My young son, just shy of nine, said, “Ema, don’t look at that rainbow, it’s a bad sign that Hashem (God) is reminding us that He can destroy us, maybe we deserve to be destroyed.…” he mumbled. I brood over that idea. I know the deal with rainbows yet they’re so special and miraculous. It has to be more complex than a reminder of the flood and destruction. Referring to Parshat Noach, we learn that God created the rainbow as a symbol of His covenant with us that while He has the power to destroy the world, at any given moment, He will never do so again. The beautiful rainbow, the huge arc of every color, is such a breathtaking sight. Surely it’s a gift. A reminder that God is good. Thousands of years after the Great Flood and Noach and the Ark, God is speaking directly to us. Here, enjoy this awesome masterpiece of My greatness in your sky. Remember how I once flooded the earth with a storm that destroyed everything but today, I give you this beautiful sight and I remind you, right now, that I will never destroy you again. For a few minutes, many people united in the street of the Moshav sharing a Human moment of wonderment. The inspiring hugeness of that rainbow was unavoidable and in a matter of minutes, it vanished. The feeling of seeing a great miracle lingered for the rest of Shabbat. It was the rainbow before the storm.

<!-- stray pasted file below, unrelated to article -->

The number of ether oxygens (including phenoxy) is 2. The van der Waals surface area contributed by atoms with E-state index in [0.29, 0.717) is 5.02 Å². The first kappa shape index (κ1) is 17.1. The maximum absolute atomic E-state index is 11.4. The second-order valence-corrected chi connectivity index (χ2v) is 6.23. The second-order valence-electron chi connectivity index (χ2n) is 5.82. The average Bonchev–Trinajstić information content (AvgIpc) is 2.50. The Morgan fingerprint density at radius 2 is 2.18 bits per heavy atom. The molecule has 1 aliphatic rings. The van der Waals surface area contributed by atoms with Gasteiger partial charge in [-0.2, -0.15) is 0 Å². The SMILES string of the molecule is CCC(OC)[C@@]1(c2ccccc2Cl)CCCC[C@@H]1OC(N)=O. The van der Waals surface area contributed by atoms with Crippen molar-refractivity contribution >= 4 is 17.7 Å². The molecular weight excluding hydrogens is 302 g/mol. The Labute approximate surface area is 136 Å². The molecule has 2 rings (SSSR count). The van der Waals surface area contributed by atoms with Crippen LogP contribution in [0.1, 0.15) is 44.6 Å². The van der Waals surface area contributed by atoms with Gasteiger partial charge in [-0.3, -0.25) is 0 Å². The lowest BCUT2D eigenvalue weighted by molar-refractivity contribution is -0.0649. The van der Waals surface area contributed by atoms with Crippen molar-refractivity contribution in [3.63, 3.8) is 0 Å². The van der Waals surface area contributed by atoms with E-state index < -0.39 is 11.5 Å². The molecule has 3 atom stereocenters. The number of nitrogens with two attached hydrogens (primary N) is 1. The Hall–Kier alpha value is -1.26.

Up on the Golan, you hear and feel periodic booms, in the distance, from beyond the Syrian border. Later that evening, as we enjoyed delicious flavors; fresh baked challah, Yemenite spices, aromatic delights that Sarah prepared in honor of Shabbat Sukkot, the wind grew stronger. The walls of the temporary dwelling, the Sukkah, flapped and buckled under the force of the wind, sending drinking glasses flying off of the table, shattering into tiny shards. We sang the blessings of Birkat HaMazon accompanied by God’s drums of thunder, a completely different tone from the booms of the war going on just beyond the Syrian border. When we went back into the house, that’s when the lightening began. Pink and purple bolts could be seen striking the skies from every direction. Some of our combined 10 daughters and sons were outside when two bolts of lightening struck the Moshav and all went completely black! We heard the screams of the children. We froze, in the pitch black of complete darkness. Every light was out. It was impossible to see even an inch in front of our faces, and then, from the second floor panoramic windows, we saw the fire. Two fires. One fire, in the fields, some few hundred meters in the distance, and one fire, just down the street, so close, it looked like it was in one of the neighbor’s yards. The fires quickly grew taller and expanded into great jagged walls of orange, red, and yellow; like the colors of God’s great rainbow. The children came running into the house and we embraced them as they hurriedly gushed about what they had just witnessed. In a remote place like this, surely they must have a fire station nearby (I reassured myself) for instances like these. Does lightning often strike here? I asked. By my friends’ reactions, this was clearly a phenomenon they hadn’t experienced before. Men from the community ran towards the disaster and soon after, emergency vehicles arrived to battle and eventually extinguish the fires. It took time to calm some of our children, who were traumatized by the whole scene. Children accustomed to hearing the booms of missile interceptions and air raid sirens, had witnessed something even more rare; lightening striking the earth right next to them!